Learn 6 ways how to make beeswax candles from scratch at home! Homemade beeswax candles are eco-friendly, non-toxic and even have health benefits because beeswax candles purify the air while burning. Historically, there were different ways to make candles with beeswax. Since the Middle Ages, beeswax candles have been rolled, dipped, poured or molded. And today, you can also make DIY beeswax candles in jars or with beeswax sheets. Continue reading 6 Ways How To Make Candles – DIY Beeswax Candles
History Of Candles
‘Artificial light is probably as ancient as the human race or the use of fire; but the means employed to produce it among the savage tribes have scarcely advanced beyond burning branches of trees or splinters of wood.
Torches were probably an improvement upon these; and lamps, even of the simplest kind, display a great advance in refinement, requiring a combination of contrivances, such as the preparation of oil, a vessel to hold it, and a proper substance for the wick. […] Continue reading History Of Candles – Oil Lamps & Fatwood Torches
Did you know that you can gather your own candle wicks in nature? Make your own wicks at home with rushes! You can use rush wicks for DIY rush candles and DIY rushlights.
Rushes have a long tradition as DIY candle wicks. To make your own natural candle wicks, just gather rushes and use them as DIY candle wicks! Rush wicks are even better than braided cotton wicks, in my opinion. You can use DIY rush wicks for DIY beeswax candles, DIY tallow candles, DIY rushlights and even DIY oil lamps! Continue reading How To Make DIY Candle Wicks With Rushes – DIY Rush Candles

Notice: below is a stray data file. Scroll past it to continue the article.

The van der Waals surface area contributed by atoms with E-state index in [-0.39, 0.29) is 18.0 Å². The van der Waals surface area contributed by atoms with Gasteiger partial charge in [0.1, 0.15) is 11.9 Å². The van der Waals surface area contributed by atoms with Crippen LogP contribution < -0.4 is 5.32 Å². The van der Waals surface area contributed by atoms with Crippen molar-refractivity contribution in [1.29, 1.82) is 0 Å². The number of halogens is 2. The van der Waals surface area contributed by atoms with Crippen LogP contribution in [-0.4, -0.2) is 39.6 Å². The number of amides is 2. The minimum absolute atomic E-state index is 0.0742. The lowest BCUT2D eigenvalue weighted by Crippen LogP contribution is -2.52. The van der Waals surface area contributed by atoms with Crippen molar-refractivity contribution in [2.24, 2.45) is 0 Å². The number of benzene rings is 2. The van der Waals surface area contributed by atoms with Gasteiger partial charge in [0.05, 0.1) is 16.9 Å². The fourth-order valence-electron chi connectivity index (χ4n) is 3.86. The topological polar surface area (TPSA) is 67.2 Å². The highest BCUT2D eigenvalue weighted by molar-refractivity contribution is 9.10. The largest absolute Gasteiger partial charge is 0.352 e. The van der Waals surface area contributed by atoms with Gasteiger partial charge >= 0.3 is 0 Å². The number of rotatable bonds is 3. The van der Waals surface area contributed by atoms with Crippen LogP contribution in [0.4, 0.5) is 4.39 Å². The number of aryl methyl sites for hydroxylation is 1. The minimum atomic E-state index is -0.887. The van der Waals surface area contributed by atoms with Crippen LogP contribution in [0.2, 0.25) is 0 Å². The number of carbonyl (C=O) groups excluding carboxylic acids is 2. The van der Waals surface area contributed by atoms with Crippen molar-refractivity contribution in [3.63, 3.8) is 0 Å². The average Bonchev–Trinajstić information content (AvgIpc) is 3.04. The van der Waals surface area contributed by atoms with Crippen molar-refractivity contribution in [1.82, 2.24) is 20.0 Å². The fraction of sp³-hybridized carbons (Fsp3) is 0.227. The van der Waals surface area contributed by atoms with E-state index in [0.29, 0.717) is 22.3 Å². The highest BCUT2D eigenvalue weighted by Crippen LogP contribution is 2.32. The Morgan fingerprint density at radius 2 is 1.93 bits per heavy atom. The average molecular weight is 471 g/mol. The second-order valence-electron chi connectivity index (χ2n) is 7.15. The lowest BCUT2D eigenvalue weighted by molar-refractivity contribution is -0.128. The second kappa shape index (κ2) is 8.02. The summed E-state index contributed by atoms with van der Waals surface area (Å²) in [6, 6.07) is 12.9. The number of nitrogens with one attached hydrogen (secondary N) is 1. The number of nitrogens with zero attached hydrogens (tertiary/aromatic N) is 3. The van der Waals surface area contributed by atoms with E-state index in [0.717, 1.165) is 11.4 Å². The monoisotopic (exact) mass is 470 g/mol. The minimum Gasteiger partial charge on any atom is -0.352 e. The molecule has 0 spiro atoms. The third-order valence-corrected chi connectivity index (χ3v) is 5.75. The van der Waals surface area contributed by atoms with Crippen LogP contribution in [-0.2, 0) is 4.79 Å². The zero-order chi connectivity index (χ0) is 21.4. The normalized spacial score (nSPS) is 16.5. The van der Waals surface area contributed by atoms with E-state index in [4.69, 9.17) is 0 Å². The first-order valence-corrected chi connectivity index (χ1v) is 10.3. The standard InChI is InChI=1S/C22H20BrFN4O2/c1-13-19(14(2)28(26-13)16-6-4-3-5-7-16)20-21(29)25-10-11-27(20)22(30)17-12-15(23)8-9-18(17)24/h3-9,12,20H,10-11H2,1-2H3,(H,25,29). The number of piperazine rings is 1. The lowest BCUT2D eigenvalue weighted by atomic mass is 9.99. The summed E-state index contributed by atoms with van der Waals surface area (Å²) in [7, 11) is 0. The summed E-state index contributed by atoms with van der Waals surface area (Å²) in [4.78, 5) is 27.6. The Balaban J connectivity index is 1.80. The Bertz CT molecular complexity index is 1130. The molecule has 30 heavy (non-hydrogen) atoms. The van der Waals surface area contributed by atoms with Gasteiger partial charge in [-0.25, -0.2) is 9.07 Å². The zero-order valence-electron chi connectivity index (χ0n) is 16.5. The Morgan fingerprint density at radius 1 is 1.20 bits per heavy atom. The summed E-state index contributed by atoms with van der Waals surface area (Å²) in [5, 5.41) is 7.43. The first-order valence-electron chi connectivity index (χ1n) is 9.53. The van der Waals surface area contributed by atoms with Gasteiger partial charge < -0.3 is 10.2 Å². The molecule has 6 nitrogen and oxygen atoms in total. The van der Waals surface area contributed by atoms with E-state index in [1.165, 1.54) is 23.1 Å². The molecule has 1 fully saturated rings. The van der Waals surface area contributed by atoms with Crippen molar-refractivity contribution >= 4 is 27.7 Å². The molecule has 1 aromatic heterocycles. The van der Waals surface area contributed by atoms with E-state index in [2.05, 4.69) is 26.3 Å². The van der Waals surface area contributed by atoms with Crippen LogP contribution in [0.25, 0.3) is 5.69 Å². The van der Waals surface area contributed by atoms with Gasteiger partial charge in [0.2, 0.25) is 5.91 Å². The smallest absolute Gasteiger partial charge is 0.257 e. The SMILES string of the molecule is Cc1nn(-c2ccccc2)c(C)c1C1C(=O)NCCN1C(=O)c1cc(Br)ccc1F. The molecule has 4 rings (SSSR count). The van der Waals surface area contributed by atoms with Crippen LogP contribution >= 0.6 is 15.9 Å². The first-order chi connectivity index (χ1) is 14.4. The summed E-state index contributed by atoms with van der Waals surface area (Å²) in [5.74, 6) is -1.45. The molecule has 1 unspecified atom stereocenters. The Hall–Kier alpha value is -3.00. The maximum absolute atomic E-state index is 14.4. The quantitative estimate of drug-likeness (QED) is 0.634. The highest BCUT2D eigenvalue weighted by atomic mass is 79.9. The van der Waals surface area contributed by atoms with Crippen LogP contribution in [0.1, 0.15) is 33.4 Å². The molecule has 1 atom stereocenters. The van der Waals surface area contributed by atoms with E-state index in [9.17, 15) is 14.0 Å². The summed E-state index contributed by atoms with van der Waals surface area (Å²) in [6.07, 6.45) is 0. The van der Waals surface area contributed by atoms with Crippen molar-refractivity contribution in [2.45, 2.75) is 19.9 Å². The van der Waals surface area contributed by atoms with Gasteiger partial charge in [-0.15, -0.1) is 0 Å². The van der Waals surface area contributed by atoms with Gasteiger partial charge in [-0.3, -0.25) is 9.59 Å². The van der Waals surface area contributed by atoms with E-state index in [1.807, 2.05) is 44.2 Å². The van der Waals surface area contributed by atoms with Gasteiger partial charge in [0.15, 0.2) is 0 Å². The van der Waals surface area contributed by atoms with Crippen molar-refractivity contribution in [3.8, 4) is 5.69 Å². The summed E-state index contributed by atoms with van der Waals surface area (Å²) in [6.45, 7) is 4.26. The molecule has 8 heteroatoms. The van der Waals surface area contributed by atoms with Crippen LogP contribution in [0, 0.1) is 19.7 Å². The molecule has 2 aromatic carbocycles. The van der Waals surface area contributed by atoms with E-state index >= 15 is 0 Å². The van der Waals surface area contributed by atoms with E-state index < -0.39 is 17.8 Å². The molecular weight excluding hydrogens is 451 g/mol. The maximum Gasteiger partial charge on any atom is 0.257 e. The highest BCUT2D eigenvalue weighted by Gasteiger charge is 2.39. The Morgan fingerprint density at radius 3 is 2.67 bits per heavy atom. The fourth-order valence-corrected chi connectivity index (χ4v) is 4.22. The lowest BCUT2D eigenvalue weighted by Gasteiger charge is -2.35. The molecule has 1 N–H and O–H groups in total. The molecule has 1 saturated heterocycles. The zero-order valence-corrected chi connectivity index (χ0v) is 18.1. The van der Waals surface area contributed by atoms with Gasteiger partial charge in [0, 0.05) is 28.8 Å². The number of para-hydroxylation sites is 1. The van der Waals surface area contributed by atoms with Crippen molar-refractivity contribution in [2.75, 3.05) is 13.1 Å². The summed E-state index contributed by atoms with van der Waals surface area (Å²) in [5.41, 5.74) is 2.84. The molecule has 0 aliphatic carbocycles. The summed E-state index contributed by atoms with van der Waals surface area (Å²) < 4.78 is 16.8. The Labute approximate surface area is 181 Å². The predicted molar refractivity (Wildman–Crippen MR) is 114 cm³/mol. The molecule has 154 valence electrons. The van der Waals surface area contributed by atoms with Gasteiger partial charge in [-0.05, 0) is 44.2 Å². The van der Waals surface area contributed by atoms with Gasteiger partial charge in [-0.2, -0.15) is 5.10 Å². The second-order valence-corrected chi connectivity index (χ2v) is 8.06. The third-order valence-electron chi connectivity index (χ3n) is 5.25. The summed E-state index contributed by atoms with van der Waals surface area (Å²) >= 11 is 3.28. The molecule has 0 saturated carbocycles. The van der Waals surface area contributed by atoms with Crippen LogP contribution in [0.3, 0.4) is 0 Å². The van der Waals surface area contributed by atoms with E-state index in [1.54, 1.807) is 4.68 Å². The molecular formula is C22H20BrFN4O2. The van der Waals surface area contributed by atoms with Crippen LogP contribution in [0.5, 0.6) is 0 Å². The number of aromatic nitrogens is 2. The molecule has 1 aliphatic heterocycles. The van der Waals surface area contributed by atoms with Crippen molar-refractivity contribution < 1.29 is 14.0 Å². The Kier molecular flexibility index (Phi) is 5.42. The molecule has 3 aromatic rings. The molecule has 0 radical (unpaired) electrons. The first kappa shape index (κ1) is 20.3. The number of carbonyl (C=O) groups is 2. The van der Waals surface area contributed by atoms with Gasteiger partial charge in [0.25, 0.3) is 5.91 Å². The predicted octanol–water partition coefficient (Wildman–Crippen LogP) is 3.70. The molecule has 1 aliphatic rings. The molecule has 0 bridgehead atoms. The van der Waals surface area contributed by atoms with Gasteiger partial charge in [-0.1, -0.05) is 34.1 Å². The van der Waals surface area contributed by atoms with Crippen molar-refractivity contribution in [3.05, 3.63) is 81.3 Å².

Learn how to make rushlights with leftover cooking fat! You can use this DIY bacon fat candle with a DIY natural wick as emergency candle or as eco-friendly alternative to store-bought candles!
‘”I have no more influence than a farthing rushlight.” “Well,” was the reply, “a farthing rushlight can do a great deal: it can set a haystack on fire, it can burn down a house; yea, more, it will enable a poor creature to read […] Go your way, friend; let your farthing rushlight’ shine. (The Christian Miscellany, And Family Visiter, 1868)
Rushlights are one of the most ancient forms of lighting: They were already used in the Roman Empire and they were still used in the late Victorian era, especially in working class households. Rushlights were a cheap alternative to candles: They were usually made at home by children, women or older people.
Rushlights are really easy to make: You can still make them today as eco-friendly and cheap emergency candle. Besides, rushlights are a great way to use up leftover cooking grease! All you need to do is to gather rushes in summer or autumn, peel and dry them and then dip them into cooking grease or tallow. Continue reading How To Make Rushlights
Learn how to make a straw hat from scratch with straw or grass!
In the Victorian era, straw hats were made from scratch: Straw or grass was cut, bleached and then braided. By the way, straw braiding was called straw plaiting or straw platting in the Victorian era. These straw braids were then sewn together to make DIY straw hats. Continue reading How To Make A Straw Hat From Scratch